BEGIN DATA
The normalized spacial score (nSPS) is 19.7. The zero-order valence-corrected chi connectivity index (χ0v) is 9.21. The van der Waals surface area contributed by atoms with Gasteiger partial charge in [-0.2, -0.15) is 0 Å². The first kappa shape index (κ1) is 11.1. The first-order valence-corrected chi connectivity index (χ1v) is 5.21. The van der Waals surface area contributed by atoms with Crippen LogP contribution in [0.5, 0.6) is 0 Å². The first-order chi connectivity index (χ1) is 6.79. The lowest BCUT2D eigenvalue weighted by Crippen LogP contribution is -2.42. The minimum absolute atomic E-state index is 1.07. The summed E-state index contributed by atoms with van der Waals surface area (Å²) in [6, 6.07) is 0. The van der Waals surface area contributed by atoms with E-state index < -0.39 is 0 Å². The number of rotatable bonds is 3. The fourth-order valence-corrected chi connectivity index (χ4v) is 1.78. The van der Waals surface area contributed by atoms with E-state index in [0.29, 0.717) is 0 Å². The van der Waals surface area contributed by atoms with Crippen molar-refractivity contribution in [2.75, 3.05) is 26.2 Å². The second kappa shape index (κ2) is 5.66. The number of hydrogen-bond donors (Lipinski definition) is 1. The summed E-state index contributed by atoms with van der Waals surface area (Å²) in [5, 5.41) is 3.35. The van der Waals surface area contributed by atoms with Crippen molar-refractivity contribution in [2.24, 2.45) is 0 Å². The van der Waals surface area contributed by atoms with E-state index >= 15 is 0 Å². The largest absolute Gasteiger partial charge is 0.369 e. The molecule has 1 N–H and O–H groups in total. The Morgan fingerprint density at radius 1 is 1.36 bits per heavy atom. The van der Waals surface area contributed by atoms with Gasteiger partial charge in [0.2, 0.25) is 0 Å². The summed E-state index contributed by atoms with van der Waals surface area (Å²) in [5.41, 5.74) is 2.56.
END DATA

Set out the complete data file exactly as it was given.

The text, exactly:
The normalized spacial score (nSPS) is 19.7. The zero-order valence-corrected chi connectivity index (χ0v) is 9.21. The van der Waals surface area contributed by atoms with Gasteiger partial charge in [-0.2, -0.15) is 0 Å². The first kappa shape index (κ1) is 11.1. The first-order valence-corrected chi connectivity index (χ1v) is 5.21. The van der Waals surface area contributed by atoms with Crippen LogP contribution in [0.5, 0.6) is 0 Å². The first-order chi connectivity index (χ1) is 6.79. The lowest BCUT2D eigenvalue weighted by Crippen LogP contribution is -2.42. The minimum absolute atomic E-state index is 1.07. The summed E-state index contributed by atoms with van der Waals surface area (Å²) in [6, 6.07) is 0. The van der Waals surface area contributed by atoms with E-state index < -0.39 is 0 Å². The number of rotatable bonds is 3. The fourth-order valence-corrected chi connectivity index (χ4v) is 1.78. The van der Waals surface area contributed by atoms with E-state index in [0.29, 0.717) is 0 Å². The van der Waals surface area contributed by atoms with Crippen molar-refractivity contribution in [2.75, 3.05) is 26.2 Å². The second kappa shape index (κ2) is 5.66. The number of hydrogen-bond donors (Lipinski definition) is 1. The summed E-state index contributed by atoms with van der Waals surface area (Å²) in [5, 5.41) is 3.35. The van der Waals surface area contributed by atoms with Crippen molar-refractivity contribution in [2.24, 2.45) is 0 Å². The van der Waals surface area contributed by atoms with E-state index >= 15 is 0 Å². The largest absolute Gasteiger partial charge is 0.369 e. The molecule has 1 N–H and O–H groups in total. The Morgan fingerprint density at radius 1 is 1.36 bits per heavy atom. The van der Waals surface area contributed by atoms with Gasteiger partial charge in [0.2, 0.25) is 0 Å². The summed E-state index contributed by atoms with van der Waals surface area (Å²) in [5.41, 5.74) is 2.56.